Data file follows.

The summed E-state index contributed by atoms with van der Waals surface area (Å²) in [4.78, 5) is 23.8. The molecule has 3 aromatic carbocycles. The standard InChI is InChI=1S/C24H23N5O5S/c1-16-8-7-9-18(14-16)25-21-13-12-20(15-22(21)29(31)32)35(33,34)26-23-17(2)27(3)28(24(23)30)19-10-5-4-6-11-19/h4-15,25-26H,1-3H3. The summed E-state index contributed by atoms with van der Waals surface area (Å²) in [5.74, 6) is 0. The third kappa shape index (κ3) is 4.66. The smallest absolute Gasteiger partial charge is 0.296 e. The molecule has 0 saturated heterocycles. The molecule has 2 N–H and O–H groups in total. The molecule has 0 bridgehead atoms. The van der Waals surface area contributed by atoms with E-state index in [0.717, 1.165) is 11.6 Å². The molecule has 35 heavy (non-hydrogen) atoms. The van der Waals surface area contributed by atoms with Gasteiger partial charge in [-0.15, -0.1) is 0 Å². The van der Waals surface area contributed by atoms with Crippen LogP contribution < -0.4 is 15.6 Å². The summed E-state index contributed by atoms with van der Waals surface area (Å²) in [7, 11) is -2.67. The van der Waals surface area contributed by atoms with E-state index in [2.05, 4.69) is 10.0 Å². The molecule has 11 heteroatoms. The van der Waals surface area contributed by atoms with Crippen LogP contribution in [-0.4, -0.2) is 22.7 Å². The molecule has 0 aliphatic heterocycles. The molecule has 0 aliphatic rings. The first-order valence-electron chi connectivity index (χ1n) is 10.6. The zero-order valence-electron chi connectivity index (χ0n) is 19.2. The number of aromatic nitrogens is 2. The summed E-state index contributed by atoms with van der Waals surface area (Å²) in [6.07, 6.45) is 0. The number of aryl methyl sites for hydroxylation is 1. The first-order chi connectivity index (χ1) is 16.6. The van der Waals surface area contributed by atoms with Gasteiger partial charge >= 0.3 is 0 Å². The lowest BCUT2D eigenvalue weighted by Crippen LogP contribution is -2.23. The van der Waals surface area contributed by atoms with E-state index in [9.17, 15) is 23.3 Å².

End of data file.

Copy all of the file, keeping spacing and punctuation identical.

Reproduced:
The summed E-state index contributed by atoms with van der Waals surface area (Å²) in [4.78, 5) is 23.8. The molecule has 3 aromatic carbocycles. The standard InChI is InChI=1S/C24H23N5O5S/c1-16-8-7-9-18(14-16)25-21-13-12-20(15-22(21)29(31)32)35(33,34)26-23-17(2)27(3)28(24(23)30)19-10-5-4-6-11-19/h4-15,25-26H,1-3H3. The summed E-state index contributed by atoms with van der Waals surface area (Å²) in [5.74, 6) is 0. The third kappa shape index (κ3) is 4.66. The smallest absolute Gasteiger partial charge is 0.296 e. The molecule has 0 saturated heterocycles. The molecule has 2 N–H and O–H groups in total. The molecule has 0 bridgehead atoms. The van der Waals surface area contributed by atoms with E-state index in [0.717, 1.165) is 11.6 Å². The molecule has 35 heavy (non-hydrogen) atoms. The van der Waals surface area contributed by atoms with Gasteiger partial charge in [-0.15, -0.1) is 0 Å². The van der Waals surface area contributed by atoms with Crippen LogP contribution < -0.4 is 15.6 Å². The summed E-state index contributed by atoms with van der Waals surface area (Å²) in [7, 11) is -2.67. The van der Waals surface area contributed by atoms with E-state index in [2.05, 4.69) is 10.0 Å². The molecule has 11 heteroatoms. The van der Waals surface area contributed by atoms with Crippen LogP contribution in [-0.4, -0.2) is 22.7 Å². The molecule has 0 aliphatic heterocycles. The molecule has 0 aliphatic rings. The first-order valence-electron chi connectivity index (χ1n) is 10.6. The zero-order valence-electron chi connectivity index (χ0n) is 19.2. The number of aromatic nitrogens is 2. The summed E-state index contributed by atoms with van der Waals surface area (Å²) in [6.07, 6.45) is 0. The number of aryl methyl sites for hydroxylation is 1. The first-order chi connectivity index (χ1) is 16.6. The van der Waals surface area contributed by atoms with Gasteiger partial charge >= 0.3 is 0 Å². The lowest BCUT2D eigenvalue weighted by Crippen LogP contribution is -2.23. The van der Waals surface area contributed by atoms with E-state index in [9.17, 15) is 23.3 Å².